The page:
One the of many wonderful things about staying at Bibury Farm Barns (see previous travel post for further details) was that you can walk to the beautiful village of Bibury.
This is probably the most famous village in the Cotswolds as it is so quintessentially English; with honey-coloured Cotswold stone houses and a beautiful river running through it, you feel like you are immersed in an early 19th century oil painting.
The downside is the high number of tourists, so if you are going to go, it’s best to go early morning or last thing. Plus, it goes without saying; please respect the people that live there. Spend some money in the local pubs or shop, take away your rubbish, social distance as best you can and don’t park in front of people’s houses.
Probably the most well-known part of Bibury is the street which is owned by the National Trust which is made up of a row of tiny terraced cottages with a stream running alongside it.
The trout-filled Coln River that runs through it, is as picturesque as the rest of the village:
…and The Swann hotel is the icing on the cake.
Another nice way to see a bit more of the area is to walk from Coln St Aldwyns along the river to Bibury. We did this on a very wet day but it was still beautiful.
We even found a hollowed-out tree to hide in!
It goes without saying, that I am a huge fan of the Cotswolds and it is one of my favourite areas of the U.K. to visit.
The food is also fantastic here. There are so many wonderful places to eat and lovely shops selling local produce. One of our favourite finds was Upton Firehouse. This is a no-frills affair (basically an agricultural barn with the biggest barbecue at one end) but the food is incredible:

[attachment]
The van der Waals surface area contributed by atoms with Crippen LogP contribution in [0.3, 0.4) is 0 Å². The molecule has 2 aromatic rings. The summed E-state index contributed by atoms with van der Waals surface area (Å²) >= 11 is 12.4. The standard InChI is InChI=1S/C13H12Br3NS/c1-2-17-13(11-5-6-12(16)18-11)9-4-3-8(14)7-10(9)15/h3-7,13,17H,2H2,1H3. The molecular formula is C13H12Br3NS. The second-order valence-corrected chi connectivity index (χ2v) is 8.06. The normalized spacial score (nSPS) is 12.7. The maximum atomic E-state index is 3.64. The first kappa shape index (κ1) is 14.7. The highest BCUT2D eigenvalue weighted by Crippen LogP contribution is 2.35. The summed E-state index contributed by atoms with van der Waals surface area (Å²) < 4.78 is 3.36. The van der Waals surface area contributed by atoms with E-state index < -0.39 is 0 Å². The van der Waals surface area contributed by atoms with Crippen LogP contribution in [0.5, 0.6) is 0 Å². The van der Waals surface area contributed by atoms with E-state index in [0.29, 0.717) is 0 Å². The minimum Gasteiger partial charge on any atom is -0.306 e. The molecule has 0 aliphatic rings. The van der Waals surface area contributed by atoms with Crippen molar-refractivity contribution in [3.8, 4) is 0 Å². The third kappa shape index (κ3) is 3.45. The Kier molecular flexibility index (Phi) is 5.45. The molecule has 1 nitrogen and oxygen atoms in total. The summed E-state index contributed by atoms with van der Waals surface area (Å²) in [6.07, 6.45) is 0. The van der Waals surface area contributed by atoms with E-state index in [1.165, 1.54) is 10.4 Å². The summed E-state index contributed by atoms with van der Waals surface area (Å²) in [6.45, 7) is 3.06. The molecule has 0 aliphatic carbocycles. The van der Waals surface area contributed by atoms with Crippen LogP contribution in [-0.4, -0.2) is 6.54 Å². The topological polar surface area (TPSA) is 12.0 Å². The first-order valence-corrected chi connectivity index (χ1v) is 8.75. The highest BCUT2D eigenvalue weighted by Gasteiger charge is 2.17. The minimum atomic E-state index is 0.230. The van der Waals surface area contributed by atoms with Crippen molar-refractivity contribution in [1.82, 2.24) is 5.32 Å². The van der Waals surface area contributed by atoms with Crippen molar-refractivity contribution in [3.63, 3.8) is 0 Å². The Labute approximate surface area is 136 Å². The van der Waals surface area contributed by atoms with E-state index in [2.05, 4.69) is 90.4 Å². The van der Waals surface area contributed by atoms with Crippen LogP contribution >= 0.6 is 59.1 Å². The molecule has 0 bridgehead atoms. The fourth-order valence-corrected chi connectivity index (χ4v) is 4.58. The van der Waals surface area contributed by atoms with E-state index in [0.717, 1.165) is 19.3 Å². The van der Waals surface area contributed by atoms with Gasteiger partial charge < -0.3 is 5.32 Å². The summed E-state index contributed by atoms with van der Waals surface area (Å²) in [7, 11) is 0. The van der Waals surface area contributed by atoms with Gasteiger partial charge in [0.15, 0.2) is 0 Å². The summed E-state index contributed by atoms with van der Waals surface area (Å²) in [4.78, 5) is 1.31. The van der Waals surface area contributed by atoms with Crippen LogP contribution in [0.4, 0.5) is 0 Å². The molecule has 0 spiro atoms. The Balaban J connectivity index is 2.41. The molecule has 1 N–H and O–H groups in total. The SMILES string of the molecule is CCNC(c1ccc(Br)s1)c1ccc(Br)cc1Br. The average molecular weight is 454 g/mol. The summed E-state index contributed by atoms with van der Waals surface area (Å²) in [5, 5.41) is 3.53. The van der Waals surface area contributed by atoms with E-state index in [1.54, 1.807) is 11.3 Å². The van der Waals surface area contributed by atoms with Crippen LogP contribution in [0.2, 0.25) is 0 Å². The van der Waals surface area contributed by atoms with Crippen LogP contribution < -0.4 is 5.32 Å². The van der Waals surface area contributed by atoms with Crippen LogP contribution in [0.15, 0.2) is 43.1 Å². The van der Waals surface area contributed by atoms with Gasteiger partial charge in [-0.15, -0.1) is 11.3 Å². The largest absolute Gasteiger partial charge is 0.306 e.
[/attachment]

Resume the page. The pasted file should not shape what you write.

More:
They specialise in barbecue and smoked meats and fish but also have more delicate things on the menu:
…and they also do pizza nights. (They are currently doing takeaways and once they reopen after lockdown, I highly recommend booking in advance.)
They also have a really lovely farm shop where you can buy their smoked fish and other local produce alongside some equally mouthwatering French products.
Another place we ate and loved was The Stump near Cirencester. They have a great Covid-secure system in place and delivered our takeaway pizzas to our car. They do amazing gluten-free pizzas (they were all so good I didn’t have time or the inclination to photograph them, sorry).
And lastly, not to be missed in this area is the magical Sezincote House which I’ll do a separate post on as I went a bit photo-crazy.
I will definitely return time-after-time to the Cotswolds; there are so many beautiful villages and hidden gems to discover. If you have any Cotswolds gems to share, do let me know.